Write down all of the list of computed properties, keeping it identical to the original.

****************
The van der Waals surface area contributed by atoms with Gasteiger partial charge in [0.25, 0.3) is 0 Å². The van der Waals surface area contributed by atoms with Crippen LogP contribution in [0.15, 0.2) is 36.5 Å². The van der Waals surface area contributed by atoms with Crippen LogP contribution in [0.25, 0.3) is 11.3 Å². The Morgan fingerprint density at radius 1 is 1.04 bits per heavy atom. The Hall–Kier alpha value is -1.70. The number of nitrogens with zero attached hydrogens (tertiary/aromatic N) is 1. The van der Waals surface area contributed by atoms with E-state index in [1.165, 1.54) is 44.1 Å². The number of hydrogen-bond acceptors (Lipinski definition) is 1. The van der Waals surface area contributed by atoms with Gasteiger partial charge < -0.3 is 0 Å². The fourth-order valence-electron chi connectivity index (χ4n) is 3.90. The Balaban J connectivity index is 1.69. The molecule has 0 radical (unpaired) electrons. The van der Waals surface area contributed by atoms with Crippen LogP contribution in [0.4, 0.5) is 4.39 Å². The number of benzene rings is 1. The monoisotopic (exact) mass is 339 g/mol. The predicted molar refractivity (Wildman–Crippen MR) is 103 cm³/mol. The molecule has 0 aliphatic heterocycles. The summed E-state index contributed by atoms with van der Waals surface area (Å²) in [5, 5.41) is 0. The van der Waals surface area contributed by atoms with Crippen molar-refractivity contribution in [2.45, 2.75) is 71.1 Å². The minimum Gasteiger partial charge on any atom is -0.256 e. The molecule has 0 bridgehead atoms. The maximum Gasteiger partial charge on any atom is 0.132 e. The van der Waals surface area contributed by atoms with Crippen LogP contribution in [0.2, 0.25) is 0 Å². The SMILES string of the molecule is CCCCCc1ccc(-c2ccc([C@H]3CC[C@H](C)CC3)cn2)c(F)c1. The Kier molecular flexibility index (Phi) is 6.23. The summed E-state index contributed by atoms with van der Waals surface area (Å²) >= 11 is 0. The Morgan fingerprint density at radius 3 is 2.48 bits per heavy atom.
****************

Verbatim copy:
The van der Waals surface area contributed by atoms with Gasteiger partial charge in [0.25, 0.3) is 0 Å². The van der Waals surface area contributed by atoms with Crippen LogP contribution in [0.15, 0.2) is 36.5 Å². The van der Waals surface area contributed by atoms with Crippen LogP contribution in [0.25, 0.3) is 11.3 Å². The Morgan fingerprint density at radius 1 is 1.04 bits per heavy atom. The Hall–Kier alpha value is -1.70. The number of nitrogens with zero attached hydrogens (tertiary/aromatic N) is 1. The van der Waals surface area contributed by atoms with E-state index in [1.165, 1.54) is 44.1 Å². The number of hydrogen-bond acceptors (Lipinski definition) is 1. The van der Waals surface area contributed by atoms with Gasteiger partial charge < -0.3 is 0 Å². The fourth-order valence-electron chi connectivity index (χ4n) is 3.90. The Balaban J connectivity index is 1.69. The molecule has 0 radical (unpaired) electrons. The van der Waals surface area contributed by atoms with Crippen LogP contribution in [0.4, 0.5) is 4.39 Å². The number of benzene rings is 1. The monoisotopic (exact) mass is 339 g/mol. The predicted molar refractivity (Wildman–Crippen MR) is 103 cm³/mol. The molecule has 0 aliphatic heterocycles. The summed E-state index contributed by atoms with van der Waals surface area (Å²) in [5, 5.41) is 0. The van der Waals surface area contributed by atoms with Crippen molar-refractivity contribution in [2.45, 2.75) is 71.1 Å². The minimum Gasteiger partial charge on any atom is -0.256 e. The molecule has 0 bridgehead atoms. The maximum Gasteiger partial charge on any atom is 0.132 e. The van der Waals surface area contributed by atoms with Crippen LogP contribution in [0.2, 0.25) is 0 Å². The SMILES string of the molecule is CCCCCc1ccc(-c2ccc([C@H]3CC[C@H](C)CC3)cn2)c(F)c1. The Kier molecular flexibility index (Phi) is 6.23. The summed E-state index contributed by atoms with van der Waals surface area (Å²) >= 11 is 0. The Morgan fingerprint density at radius 3 is 2.48 bits per heavy atom.